Provenge experience: So I also got... - Prostate Cancer A...

Prostate Cancer And Gay Men

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Provenge experience

Miccoman profile image

So I also got Provenge immunotherapy in May. It was a bit of a hassle due to logistics but all in all a big nothing burger.

First I had to stop my existing treatment, Xtandi.

Then I had to go to the Red Cross for the Leukapheresis -- separating the T cells from my blood -- because University of Rochester Medical Center (URMC) immunotherapy department won't do it due to a "conflict of interest."

So I had to drive an hour to a Red Cross Center that had the appropriate machine. It takes 3 hours on the machine and you have big steel needles, one in each arm, for the procedure. I wore depends as the total time approached 4.5 hours.

The needle insertions are a little tricky but there are very accomplished phlebotomists all around so they can make it easy. The nurses assigned to this procedure had to call them in to make a good "stick" on two occasions.

My right arm was the source and my left arm the return. It is painless unless there is a "blowout" or bad "stick" on the return arm. But since that hurts it is found quickly and fixed (in my case at least). YMMV

About an hour into the procedure your body will begin to vibrate. I think that it is a function of the pump in the device setting up a standing wave. So you get this massage -- it feels like the chair is vibrating -- for a couple of hours.

When you're done there's some cleanup and they let you go in 30 minutes or so. I drove myself there and home with no problems at all.

3 days later I went to URMC infusion to get my now anti-prostate cancer T cells infused back into me. The infusion takes an hour and then you have to wait 30 minutes to make sure you're ok. So this process takes 2 hours or more including set up, infusion and wait time after.

Then you wait a week and do it again, wait a week and do it again and you're done (total of 3 times).

I was warned that my PSA would continue to rise during treatment. That was not dramatic for me: PSA was 2.57 going in, 2.3 in the middle and 2.37 at the end. With no meds at all, my PSA started rising. June it was 3.10, July 3.23 and August 8.0.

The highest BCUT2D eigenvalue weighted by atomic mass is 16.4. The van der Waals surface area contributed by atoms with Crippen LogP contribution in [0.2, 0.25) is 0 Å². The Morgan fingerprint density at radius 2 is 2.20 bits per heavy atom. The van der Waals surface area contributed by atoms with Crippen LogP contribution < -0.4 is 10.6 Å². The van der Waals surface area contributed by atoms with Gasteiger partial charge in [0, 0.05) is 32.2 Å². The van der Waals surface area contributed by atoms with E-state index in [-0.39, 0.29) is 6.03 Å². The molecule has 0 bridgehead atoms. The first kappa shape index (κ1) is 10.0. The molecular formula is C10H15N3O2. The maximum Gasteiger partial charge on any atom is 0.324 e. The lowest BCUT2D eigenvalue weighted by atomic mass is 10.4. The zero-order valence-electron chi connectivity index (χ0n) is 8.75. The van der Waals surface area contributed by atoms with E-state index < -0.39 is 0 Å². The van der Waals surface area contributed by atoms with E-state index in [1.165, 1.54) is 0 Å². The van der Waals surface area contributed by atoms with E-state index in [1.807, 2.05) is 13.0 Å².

Currently meeting with all my doctors to determine best course forward.

3 Replies

That "vibrating" sensation was a side effect of the citrate anti-coagulation agent used to keep the blood products flowing smoothly inside the machine. When the blood returns to the body, it chelates some of the calcium in the blood stream. The body naturally tries to "keep up". When it starts getting behind the power curve, a common initial symptom is tingling around the lips or nose. It can progress to false sensatings like the vibrating or buzzing feelings while on the couch. In extreme cases, it can very rarely cause some spasming in the legs.

All such sensationss should be reported to the technician/nurse. It is quite common for them to have you start eating some TUMS at the first sign of such symptoms.

I experienced the "vibrating couch" and "buzzing" sensations myself, when I did the same procedures several years ago.

Aussieguy1 profile image
Aussieguy1 in reply to ctarleton

It’s a good idea to have the TUMS before you commence the procedure. We use Quick Eeez at Red Cross (Lifeblood) here in Australia. Gives your body more time to absorb the calcium.If your a dairy person a smoothy made with full cream milk, banana and honey, or a feed of cheese and crackers before the procedure is helpful as well.

Always let the nurse/nursing assistant/technician know if during the procedure you get any tingling around the lips, tongue, metallic taste, buzzing/vibrating sensation, tingling or cramping in the hands or feet, palpitations, feel nauseous or like your going to vomit. They can control these reactions by slowing down the return giving your liver more time to metabolise the anti coagulant.

Thanks for documenting your experience, I appreciate it.

Hugh

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